Roast Of Denis Leary John Fortenberry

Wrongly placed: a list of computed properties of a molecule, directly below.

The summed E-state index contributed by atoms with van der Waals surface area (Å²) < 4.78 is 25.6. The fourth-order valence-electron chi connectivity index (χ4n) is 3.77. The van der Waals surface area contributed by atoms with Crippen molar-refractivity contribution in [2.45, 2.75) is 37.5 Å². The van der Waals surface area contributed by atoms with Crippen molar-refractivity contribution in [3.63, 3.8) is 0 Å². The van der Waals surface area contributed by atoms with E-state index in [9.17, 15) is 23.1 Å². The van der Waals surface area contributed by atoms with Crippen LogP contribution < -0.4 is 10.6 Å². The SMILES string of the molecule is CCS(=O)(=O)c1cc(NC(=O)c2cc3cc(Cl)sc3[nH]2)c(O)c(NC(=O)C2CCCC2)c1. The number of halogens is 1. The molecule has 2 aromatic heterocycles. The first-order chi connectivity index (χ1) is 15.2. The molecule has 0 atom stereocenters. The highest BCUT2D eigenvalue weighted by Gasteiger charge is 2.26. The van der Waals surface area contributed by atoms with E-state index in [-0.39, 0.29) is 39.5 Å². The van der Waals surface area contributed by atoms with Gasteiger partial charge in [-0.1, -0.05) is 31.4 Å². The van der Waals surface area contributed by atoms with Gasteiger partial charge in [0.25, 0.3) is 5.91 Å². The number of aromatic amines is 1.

With their traditions of candid humour and busting balls, celebrity roasts are generally thought to bring out the darker, meaner sides of popular entertainers who gather together to gang up on the proceeding's elected target. By most accounts, these rib fests first gained popularity as a segment on The Dean Martin Show in the 1960s. They soon took on a life of their own and from 1973 to 1984 The Dean Martin Celebrity Roasts were a sure-fire primetime hit featuring the likes of Frank Sinatra, Sammy Davis Jr., George Burns, Ronald Reagan and Lucille Ball sitting at a table like a panel, boozing and busting each other up. Ostensibly hoping to revitalise the roast concept, Comedy Central presents the Roast of Denis Leary, a raunchy, at times hilarious special that brings together celebrity friends of the outspoken and notoriously loyal comic. Aside from its raunchy language (here's a fun game, play "Count the Fucks!"), this Roast also strays from its forbears in its lack of real stars. Aside from Colin Quinn and Yo MTV Raps' Doctor Dré and Ed Lover, Leary's panel is stacked with friends who essentially owe their "celebrity status" to him. Ever heard of Mario Cantone? Lenny Clarke? Nick DiPaolo. No, you haven't but this is yet another example of Leary's commitment to his friends, which transcends any celebrity schmoozing. Not to say there aren't some real stars involved. Jeff Garlin (Curb Your Enthusiasm) struggles as the host and the stage is littered with silent scenery like Kiefer Sutherland, Elizabeth Hurley, and a partial collection of Sopranos. Bigger stars like Rene Russo, Conan O'Brien, Jon Stewart, Christopher Walken and Joe Mantegna are all hilarious but send in scripted video tributes. Leary manages to trump all of the roasters in a rebuttal that gets justice as a DVD extra in its unedited form. Though it is often truly funny, Comedy Central's Roast simply lacks the panache of the classics. Plus: Red Carpet Premiere, extra footage, deleted scenes. (Paramount)